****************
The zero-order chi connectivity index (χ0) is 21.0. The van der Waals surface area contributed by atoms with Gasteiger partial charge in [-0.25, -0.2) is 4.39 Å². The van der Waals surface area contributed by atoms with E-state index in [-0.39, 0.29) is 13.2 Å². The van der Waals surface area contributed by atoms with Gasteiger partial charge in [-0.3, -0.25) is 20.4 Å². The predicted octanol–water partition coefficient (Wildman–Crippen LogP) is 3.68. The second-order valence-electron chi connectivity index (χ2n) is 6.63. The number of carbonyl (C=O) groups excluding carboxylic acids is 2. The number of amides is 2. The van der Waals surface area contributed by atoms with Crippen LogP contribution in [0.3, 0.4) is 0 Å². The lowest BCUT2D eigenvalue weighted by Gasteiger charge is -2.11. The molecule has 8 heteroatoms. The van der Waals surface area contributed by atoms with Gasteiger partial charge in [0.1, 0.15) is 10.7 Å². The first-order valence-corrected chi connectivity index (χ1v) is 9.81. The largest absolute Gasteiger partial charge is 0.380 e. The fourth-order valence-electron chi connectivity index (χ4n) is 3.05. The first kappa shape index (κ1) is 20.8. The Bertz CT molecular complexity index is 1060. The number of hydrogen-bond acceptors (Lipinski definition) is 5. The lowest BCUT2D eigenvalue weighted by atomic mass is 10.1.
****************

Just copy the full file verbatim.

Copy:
The zero-order chi connectivity index (χ0) is 21.0. The van der Waals surface area contributed by atoms with Gasteiger partial charge in [-0.25, -0.2) is 4.39 Å². The van der Waals surface area contributed by atoms with E-state index in [-0.39, 0.29) is 13.2 Å². The van der Waals surface area contributed by atoms with Gasteiger partial charge in [-0.3, -0.25) is 20.4 Å². The predicted octanol–water partition coefficient (Wildman–Crippen LogP) is 3.68. The second-order valence-electron chi connectivity index (χ2n) is 6.63. The number of carbonyl (C=O) groups excluding carboxylic acids is 2. The number of amides is 2. The van der Waals surface area contributed by atoms with Crippen LogP contribution in [0.3, 0.4) is 0 Å². The lowest BCUT2D eigenvalue weighted by Gasteiger charge is -2.11. The molecule has 8 heteroatoms. The van der Waals surface area contributed by atoms with Gasteiger partial charge in [0.1, 0.15) is 10.7 Å². The first-order valence-corrected chi connectivity index (χ1v) is 9.81. The largest absolute Gasteiger partial charge is 0.380 e. The fourth-order valence-electron chi connectivity index (χ4n) is 3.05. The first kappa shape index (κ1) is 20.8. The Bertz CT molecular complexity index is 1060. The number of hydrogen-bond acceptors (Lipinski definition) is 5. The lowest BCUT2D eigenvalue weighted by atomic mass is 10.1.